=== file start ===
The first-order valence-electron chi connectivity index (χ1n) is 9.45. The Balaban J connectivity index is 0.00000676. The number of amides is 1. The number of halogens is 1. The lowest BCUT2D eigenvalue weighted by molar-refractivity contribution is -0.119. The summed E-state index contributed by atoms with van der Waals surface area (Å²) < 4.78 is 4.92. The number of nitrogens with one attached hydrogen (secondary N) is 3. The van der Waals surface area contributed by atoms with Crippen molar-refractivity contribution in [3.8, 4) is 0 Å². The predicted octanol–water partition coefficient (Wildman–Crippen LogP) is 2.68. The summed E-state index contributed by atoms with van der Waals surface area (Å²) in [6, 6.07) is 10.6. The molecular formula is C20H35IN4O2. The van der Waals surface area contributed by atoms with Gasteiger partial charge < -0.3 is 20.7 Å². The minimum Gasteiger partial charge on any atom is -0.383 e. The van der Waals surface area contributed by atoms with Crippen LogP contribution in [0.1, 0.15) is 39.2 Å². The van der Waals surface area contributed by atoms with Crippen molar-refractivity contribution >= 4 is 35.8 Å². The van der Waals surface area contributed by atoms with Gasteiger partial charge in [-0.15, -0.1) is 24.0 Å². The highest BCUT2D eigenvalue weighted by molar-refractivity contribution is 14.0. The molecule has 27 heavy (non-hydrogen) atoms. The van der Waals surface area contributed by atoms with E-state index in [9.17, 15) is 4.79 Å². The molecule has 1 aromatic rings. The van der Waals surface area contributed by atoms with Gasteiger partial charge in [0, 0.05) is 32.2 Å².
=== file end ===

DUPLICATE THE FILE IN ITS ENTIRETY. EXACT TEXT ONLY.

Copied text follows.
The first-order valence-electron chi connectivity index (χ1n) is 9.45. The Balaban J connectivity index is 0.00000676. The number of amides is 1. The number of halogens is 1. The lowest BCUT2D eigenvalue weighted by molar-refractivity contribution is -0.119. The summed E-state index contributed by atoms with van der Waals surface area (Å²) < 4.78 is 4.92. The number of nitrogens with one attached hydrogen (secondary N) is 3. The van der Waals surface area contributed by atoms with Crippen molar-refractivity contribution in [3.8, 4) is 0 Å². The predicted octanol–water partition coefficient (Wildman–Crippen LogP) is 2.68. The summed E-state index contributed by atoms with van der Waals surface area (Å²) in [6, 6.07) is 10.6. The molecular formula is C20H35IN4O2. The van der Waals surface area contributed by atoms with Gasteiger partial charge < -0.3 is 20.7 Å². The minimum Gasteiger partial charge on any atom is -0.383 e. The van der Waals surface area contributed by atoms with Crippen LogP contribution in [0.1, 0.15) is 39.2 Å². The van der Waals surface area contributed by atoms with Crippen molar-refractivity contribution >= 4 is 35.8 Å². The van der Waals surface area contributed by atoms with Gasteiger partial charge in [-0.15, -0.1) is 24.0 Å². The highest BCUT2D eigenvalue weighted by molar-refractivity contribution is 14.0. The molecule has 27 heavy (non-hydrogen) atoms. The van der Waals surface area contributed by atoms with E-state index in [9.17, 15) is 4.79 Å². The molecule has 1 aromatic rings. The van der Waals surface area contributed by atoms with Gasteiger partial charge in [0, 0.05) is 32.2 Å².